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THE MFC ADVISOR
Marine Fisheries Commission Business Meeting
Clam Digger Inn at Pine Knoll Shores, North Carolina
September 23-25, 2009
 
The Marine Fisheries Commission and the Division of Marine Fisheries continue to look for ways to keep committee advisors and the public informed about commission activities. It is our intent to publish the MFC Advisor after each business meeting, summarizing the meeting, and providing a list of motions and rulemaking proceedings. Hopefully this bulletin will keep you better informed about commission activities. Visit http://www.ncdmf.net/mfc/advisor.html to view this and past issues of the Advisor. Your comments regarding this update are always appreciated – please contact Nancy Fish by e-mail at nancy.fish@ncdenr.gov or by phone at 252-808-8021 or 1-800-682-2632.
 
The commission held a public meeting on the evening of September 23, followed by a business meeting September 24-25 at the Clam Digger Inn at Pine Knoll Shores, North Carolina. The following commission members were in attendance: Mac Currin, Anna Beckwith, David Beresoff, Rob Bizzell, B.J. Copeland, Mikey Daniels, Edward Lee Mann, Bradley Styron and Darrell Taylor.
 
PUBLIC MEETING – SEPTEMBER 23
 
The public meeting began at 6 p.m. and 26 individuals spoke. The public can speak on any fisheries issues they want to address with the commission.
 
Karen Smith, a pound net and gill net fisherman from Cedar Island, spoke against a division recommendation for a July-August seasonal gill net closure and a September seasonal pound net closure. She said she did not understand why a seasonal pound net closure was needed for sea turtles. She said fishermen set their pound nets set in September to harvest butterfish and without a July-August gill net season, fishermen would not have anything else to do. She said she does not know how the fishing industry could sustain more reductions in gear. Without this income, she said her family would suffer. “We depend on these three months,” she said.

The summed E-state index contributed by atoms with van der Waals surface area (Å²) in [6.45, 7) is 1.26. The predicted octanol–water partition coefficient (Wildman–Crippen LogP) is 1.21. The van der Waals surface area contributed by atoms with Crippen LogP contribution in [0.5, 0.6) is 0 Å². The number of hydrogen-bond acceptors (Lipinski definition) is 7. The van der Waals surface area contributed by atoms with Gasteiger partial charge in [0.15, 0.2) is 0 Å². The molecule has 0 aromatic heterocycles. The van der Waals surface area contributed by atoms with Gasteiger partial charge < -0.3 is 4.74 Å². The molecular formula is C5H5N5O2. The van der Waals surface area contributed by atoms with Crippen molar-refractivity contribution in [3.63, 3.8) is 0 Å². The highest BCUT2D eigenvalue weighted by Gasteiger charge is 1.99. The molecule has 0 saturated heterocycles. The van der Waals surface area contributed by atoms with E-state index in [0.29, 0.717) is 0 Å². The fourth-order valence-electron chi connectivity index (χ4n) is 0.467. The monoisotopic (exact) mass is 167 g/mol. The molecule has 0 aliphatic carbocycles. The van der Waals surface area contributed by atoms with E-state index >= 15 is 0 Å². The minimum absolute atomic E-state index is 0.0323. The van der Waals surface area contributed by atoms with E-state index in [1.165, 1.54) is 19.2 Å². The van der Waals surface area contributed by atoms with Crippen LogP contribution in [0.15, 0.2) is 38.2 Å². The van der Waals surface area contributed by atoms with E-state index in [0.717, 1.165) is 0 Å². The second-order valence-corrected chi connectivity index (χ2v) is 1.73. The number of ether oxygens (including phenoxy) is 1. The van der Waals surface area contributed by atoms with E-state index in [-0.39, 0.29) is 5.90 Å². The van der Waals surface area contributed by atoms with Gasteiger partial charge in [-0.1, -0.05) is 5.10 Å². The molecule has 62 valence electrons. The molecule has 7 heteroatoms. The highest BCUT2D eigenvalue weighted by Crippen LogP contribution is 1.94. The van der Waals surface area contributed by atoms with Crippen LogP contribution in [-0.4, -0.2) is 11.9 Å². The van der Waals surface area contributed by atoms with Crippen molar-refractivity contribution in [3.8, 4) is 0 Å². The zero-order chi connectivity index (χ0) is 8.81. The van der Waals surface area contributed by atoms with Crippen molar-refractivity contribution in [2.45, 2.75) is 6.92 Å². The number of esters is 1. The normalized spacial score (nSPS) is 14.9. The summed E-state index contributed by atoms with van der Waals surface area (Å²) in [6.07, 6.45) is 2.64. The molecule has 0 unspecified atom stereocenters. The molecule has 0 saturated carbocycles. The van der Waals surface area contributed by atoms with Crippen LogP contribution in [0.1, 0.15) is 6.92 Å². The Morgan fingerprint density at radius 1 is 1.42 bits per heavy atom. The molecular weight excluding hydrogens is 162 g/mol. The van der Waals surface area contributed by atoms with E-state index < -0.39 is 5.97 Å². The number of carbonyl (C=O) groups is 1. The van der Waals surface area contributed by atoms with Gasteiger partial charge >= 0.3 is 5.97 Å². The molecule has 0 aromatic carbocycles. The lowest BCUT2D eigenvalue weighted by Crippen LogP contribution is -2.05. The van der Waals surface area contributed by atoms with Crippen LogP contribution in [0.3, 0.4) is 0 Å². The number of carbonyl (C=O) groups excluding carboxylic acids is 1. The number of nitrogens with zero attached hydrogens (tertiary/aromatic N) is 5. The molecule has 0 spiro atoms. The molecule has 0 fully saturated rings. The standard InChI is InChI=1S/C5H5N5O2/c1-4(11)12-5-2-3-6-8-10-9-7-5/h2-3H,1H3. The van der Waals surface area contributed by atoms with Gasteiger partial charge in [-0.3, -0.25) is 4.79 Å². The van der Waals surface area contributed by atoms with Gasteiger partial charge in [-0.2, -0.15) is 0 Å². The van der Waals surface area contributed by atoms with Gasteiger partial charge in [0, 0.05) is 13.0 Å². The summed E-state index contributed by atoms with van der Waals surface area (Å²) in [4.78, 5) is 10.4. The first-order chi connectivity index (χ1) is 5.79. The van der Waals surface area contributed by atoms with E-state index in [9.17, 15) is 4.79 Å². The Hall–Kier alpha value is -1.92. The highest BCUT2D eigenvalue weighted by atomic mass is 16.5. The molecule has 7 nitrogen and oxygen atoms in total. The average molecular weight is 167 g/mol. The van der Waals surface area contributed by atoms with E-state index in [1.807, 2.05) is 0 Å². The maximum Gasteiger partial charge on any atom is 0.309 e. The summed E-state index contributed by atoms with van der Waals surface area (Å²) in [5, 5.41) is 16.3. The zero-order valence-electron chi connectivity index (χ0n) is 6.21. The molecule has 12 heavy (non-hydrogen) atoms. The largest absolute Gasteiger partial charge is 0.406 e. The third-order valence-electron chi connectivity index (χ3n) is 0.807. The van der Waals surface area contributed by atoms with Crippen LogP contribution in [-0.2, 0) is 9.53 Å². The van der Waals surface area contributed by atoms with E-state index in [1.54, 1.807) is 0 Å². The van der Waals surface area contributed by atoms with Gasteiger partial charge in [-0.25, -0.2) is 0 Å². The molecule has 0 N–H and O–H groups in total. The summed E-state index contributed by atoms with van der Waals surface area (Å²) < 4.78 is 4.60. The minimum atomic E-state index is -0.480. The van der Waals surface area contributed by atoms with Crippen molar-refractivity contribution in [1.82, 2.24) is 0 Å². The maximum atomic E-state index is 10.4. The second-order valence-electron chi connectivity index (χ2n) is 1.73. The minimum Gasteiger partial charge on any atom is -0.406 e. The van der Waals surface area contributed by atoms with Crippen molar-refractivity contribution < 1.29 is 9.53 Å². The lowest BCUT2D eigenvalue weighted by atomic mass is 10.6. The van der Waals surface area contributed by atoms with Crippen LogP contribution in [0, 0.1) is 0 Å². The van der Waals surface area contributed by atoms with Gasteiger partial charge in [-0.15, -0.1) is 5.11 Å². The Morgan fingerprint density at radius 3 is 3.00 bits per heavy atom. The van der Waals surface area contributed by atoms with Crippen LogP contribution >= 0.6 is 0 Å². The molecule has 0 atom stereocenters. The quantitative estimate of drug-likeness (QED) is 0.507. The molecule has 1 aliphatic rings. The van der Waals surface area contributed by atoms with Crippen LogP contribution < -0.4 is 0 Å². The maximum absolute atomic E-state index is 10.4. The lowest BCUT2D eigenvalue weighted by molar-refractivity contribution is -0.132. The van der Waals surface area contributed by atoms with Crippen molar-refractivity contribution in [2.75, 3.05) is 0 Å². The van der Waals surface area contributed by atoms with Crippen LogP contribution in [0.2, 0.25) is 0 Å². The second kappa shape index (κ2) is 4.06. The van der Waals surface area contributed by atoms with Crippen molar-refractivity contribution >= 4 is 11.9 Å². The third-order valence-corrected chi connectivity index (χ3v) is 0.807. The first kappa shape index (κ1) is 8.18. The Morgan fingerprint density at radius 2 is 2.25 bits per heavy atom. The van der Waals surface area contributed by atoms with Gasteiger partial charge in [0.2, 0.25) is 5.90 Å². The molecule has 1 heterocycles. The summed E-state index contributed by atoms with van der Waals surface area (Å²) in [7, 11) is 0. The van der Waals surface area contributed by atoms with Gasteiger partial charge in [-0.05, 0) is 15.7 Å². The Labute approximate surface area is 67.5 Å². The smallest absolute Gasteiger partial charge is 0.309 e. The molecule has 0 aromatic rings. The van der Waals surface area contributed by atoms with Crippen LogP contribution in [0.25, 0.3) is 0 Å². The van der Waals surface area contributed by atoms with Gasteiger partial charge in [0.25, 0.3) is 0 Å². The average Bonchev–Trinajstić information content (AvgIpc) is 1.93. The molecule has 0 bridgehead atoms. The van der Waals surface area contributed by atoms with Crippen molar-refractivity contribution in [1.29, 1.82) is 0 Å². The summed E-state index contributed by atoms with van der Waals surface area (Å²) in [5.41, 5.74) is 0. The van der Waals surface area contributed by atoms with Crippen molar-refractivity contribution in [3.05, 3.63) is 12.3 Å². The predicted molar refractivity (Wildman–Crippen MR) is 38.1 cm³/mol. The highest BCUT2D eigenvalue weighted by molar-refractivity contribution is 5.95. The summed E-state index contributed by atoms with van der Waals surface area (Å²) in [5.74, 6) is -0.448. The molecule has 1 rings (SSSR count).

Jonathan White of Hertford said he fishes flounder gill nets and the July-August closure will hurt. He said the fishery management plan is doing its job; the fish are recovering. He said July and August are two of the best months when the price paid to the fisherman for the fish is the highest. While fishermen may not catch the most fish in those months, they get a good price for them and it would have a huge financial impact to close the season then.
 
Buck Cuthrell of S&S Seafood in Aurora spoke about the financial impact of a summertime flounder closure. He said it is the time of year when the fishermen, the fish houses and the buyers make money. July and August is the cash crop of flounder, he said. Come September 1, Northern states begin to open their flounder fishing seasons and the market prices decline. Cuthrell said fishermen would also lose more than just flounder in July and August. Gill net fishermen catch black drum and red drum this time of year, too. Fish houses cannot sustain themselves selling just mullet, he said. He said he understands there have been sea turtle interactions around the Cape, but in places where he works there are no sea turtle interactions. He said the whole state should not be penalized because of what happened in one area. Cuthrell noted the recent fish kills in the Neuse and Pamlico rivers and said the state should turn its attention to water quality and fish habitat. He said he has been buying flounders, so they are coming back.